I didn’t take up vim again until I moved to New York City and Microsoft Active Server Pages (those files with a .asp extension) went out of style along with the editors designed to edit them. 2009. I was 40 years old. A kid was on the way. I knew that the next text-editor I took up was going to be the last one I seriously took up in my life. I still will tackle emacs one day, but I’m sure to enable vim-mode.

Again while I was at Scala, a friend of mine named Guillaume Proux, a French guy living in Japan who I never met in person whose path combined with mine through my field of SEO (search engine optimization) from a page I published on Scala’s website, told me about Python. This was somewhere around 2002 on my second stint at Scala. I worked at Scala not long after college, after my dad died and I took over his check cashing store, got hit on the head by a robber with a hammer, shot him and got out of the business. I switched to software, LOL! But the first stint was in Virginia near DC and the second stint was in Exton, Pennsylvania. I still joke with Guillaume that I should have listened to him then and taken up Python then. But no harm. I learned all the languages I would not touch with a hundred-foot pole again in my life, including Ruby and JavaScript. Blech!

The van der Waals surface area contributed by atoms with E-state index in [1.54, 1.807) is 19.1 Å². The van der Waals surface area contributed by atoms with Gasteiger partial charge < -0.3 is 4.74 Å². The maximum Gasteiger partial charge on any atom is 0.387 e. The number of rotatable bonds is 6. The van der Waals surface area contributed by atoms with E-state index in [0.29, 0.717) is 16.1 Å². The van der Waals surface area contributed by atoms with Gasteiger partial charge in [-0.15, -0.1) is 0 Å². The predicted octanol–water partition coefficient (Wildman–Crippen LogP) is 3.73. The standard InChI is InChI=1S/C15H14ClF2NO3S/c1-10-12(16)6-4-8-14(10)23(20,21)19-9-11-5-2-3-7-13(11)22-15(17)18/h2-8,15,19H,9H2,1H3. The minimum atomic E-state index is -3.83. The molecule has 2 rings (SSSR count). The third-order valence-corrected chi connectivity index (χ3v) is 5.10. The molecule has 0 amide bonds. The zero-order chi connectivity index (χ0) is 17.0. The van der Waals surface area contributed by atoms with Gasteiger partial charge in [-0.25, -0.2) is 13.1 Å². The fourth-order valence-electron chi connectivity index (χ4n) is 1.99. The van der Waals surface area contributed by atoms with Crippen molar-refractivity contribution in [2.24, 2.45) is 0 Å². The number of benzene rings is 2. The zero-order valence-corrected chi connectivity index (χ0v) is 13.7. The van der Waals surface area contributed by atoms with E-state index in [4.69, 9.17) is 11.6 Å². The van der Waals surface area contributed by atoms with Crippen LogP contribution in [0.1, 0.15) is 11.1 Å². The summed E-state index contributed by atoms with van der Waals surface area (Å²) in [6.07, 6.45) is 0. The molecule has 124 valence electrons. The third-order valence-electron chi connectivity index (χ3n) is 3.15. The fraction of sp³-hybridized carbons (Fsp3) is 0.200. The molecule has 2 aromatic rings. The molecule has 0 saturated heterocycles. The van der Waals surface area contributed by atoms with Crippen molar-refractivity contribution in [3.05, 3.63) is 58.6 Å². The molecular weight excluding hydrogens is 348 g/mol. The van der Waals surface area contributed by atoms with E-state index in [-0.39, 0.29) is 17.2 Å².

Tool preference is another case of nuance and subtlety mattering. All those people who play down the importance of your language choice are either naturally very multi-lingual (which is a thing) or they’re liars or deeply un-self-aware. A halfling won’t do very well with a 2-handed sword and a knight in armor isn’t going to wield nunchucks all too smoothly. The fact that the pairing of self and tools doesn’t make a difference, the “Turing complete” argument that any language can do everything another language can do, so language choice doesn’t matter will do you harm. And it’s even worse that the first thing you learn is going to deeply predispose you. Don’t learn BASIC first.